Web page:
You may remember, less than a year ago Google, in an attempt to match the authors with their own content, introduced the implementation of their Rel-Author tag. This perked up the ears of many SEOs with regards to the prospect of the tag having an effect on rankings. Google even flat out said:
We know that great content comes from great authors, and we’re looking closely at ways this markup could help us highlight authors and rank search results.
So it’s quite fitting that Marcus Tober at SearchMetrics.com did a study finding that approximately 17% of the SERPs (up to page 10 ) were supporting the Rel-Author Tag.
..I analyzed the author integrations in the SERPs for a million keywords in google.com. For nearly 170,554 keywords, I found a minimum of 1 author integration in the SERPs and a total of 15,274 unique authors.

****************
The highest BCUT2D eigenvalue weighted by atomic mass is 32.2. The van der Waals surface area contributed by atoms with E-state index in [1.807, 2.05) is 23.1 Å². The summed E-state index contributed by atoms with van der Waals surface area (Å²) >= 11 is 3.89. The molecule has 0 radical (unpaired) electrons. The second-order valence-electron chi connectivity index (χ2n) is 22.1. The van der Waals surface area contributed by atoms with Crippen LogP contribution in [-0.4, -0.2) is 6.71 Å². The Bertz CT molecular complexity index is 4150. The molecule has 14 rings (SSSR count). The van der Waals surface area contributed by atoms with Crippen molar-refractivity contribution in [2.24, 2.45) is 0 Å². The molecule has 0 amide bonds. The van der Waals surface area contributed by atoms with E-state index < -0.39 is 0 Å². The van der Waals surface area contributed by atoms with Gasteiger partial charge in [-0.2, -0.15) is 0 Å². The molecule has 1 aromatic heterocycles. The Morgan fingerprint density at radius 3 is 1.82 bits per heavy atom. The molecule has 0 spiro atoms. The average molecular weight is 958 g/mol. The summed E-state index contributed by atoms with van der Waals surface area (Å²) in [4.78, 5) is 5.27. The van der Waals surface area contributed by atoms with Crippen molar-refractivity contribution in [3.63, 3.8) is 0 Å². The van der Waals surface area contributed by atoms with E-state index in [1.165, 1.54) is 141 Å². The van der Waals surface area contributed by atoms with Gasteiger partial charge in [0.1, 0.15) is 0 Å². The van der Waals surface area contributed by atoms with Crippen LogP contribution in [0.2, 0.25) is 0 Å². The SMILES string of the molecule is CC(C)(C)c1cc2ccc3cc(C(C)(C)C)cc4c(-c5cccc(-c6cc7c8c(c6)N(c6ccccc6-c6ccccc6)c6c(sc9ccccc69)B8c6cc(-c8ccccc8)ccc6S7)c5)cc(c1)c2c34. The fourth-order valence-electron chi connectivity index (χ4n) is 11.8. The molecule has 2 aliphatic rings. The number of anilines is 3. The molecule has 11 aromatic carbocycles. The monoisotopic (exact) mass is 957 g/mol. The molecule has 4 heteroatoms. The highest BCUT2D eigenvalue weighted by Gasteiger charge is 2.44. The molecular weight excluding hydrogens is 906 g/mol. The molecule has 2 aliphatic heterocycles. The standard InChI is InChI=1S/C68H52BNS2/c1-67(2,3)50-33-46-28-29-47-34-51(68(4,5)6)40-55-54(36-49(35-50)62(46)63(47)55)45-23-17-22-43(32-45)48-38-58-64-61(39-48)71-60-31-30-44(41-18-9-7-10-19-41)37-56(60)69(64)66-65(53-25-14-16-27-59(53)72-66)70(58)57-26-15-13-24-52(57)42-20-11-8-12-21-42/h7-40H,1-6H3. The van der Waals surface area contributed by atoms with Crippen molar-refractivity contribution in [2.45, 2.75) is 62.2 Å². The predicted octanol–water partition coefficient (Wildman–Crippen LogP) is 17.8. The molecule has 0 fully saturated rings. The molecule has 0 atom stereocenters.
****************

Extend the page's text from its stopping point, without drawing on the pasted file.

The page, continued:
Apparently, only 3.07 percent with the tag of the million keywords tested wound up on page one. At first glance, this number seems kind of low. However, we don’t have any data on the total number of rel-author tags existing out there. I would imagine that number would be a drop in the bucket compared to the content on the web without the tag. For all we know, some niches may only have a couple of results that have a rel-author tag to begin with, and those might be the ones that are winding up on page one. Or maybe not. We would need that particular data to know.
Regardless, I think this study shows that the rel-author tag search results are something for SEOs to continue to keep their eye on.